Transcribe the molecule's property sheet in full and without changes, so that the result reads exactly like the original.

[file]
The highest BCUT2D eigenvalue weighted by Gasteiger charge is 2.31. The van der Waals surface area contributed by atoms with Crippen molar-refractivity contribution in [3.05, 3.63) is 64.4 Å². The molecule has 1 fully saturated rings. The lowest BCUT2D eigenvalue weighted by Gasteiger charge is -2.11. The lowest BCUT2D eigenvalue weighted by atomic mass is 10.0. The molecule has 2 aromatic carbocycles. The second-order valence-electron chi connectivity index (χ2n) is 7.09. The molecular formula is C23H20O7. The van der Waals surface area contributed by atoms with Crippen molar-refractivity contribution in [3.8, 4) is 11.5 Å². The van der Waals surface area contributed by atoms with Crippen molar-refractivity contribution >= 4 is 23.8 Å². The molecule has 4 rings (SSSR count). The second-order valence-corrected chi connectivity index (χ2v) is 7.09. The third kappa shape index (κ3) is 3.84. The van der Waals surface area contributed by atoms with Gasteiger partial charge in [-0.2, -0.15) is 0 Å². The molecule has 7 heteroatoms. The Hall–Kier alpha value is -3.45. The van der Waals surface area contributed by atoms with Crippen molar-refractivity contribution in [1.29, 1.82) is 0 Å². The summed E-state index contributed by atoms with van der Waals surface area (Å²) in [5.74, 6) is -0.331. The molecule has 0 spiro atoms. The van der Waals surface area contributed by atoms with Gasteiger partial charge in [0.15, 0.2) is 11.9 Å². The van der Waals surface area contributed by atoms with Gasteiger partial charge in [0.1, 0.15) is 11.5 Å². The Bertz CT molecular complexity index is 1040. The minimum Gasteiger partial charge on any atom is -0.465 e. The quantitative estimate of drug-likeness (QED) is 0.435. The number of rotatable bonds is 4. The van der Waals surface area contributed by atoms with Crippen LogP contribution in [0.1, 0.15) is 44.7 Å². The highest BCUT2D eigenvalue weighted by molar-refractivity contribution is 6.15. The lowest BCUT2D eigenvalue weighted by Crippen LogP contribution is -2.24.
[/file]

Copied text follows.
The highest BCUT2D eigenvalue weighted by Gasteiger charge is 2.31. The van der Waals surface area contributed by atoms with Crippen molar-refractivity contribution in [3.05, 3.63) is 64.4 Å². The molecule has 1 fully saturated rings. The lowest BCUT2D eigenvalue weighted by Gasteiger charge is -2.11. The lowest BCUT2D eigenvalue weighted by atomic mass is 10.0. The molecule has 2 aromatic carbocycles. The second-order valence-electron chi connectivity index (χ2n) is 7.09. The molecular formula is C23H20O7. The van der Waals surface area contributed by atoms with Crippen molar-refractivity contribution in [3.8, 4) is 11.5 Å². The van der Waals surface area contributed by atoms with Crippen molar-refractivity contribution >= 4 is 23.8 Å². The molecule has 4 rings (SSSR count). The second-order valence-corrected chi connectivity index (χ2v) is 7.09. The third kappa shape index (κ3) is 3.84. The van der Waals surface area contributed by atoms with Gasteiger partial charge in [-0.2, -0.15) is 0 Å². The molecule has 7 heteroatoms. The Hall–Kier alpha value is -3.45. The van der Waals surface area contributed by atoms with Crippen molar-refractivity contribution in [1.29, 1.82) is 0 Å². The summed E-state index contributed by atoms with van der Waals surface area (Å²) in [5.74, 6) is -0.331. The molecule has 0 spiro atoms. The van der Waals surface area contributed by atoms with Gasteiger partial charge in [0.15, 0.2) is 11.9 Å². The van der Waals surface area contributed by atoms with Gasteiger partial charge in [0.1, 0.15) is 11.5 Å². The Bertz CT molecular complexity index is 1040. The minimum Gasteiger partial charge on any atom is -0.465 e. The quantitative estimate of drug-likeness (QED) is 0.435. The number of rotatable bonds is 4. The van der Waals surface area contributed by atoms with Crippen LogP contribution in [0.1, 0.15) is 44.7 Å². The highest BCUT2D eigenvalue weighted by molar-refractivity contribution is 6.15. The lowest BCUT2D eigenvalue weighted by Crippen LogP contribution is -2.24.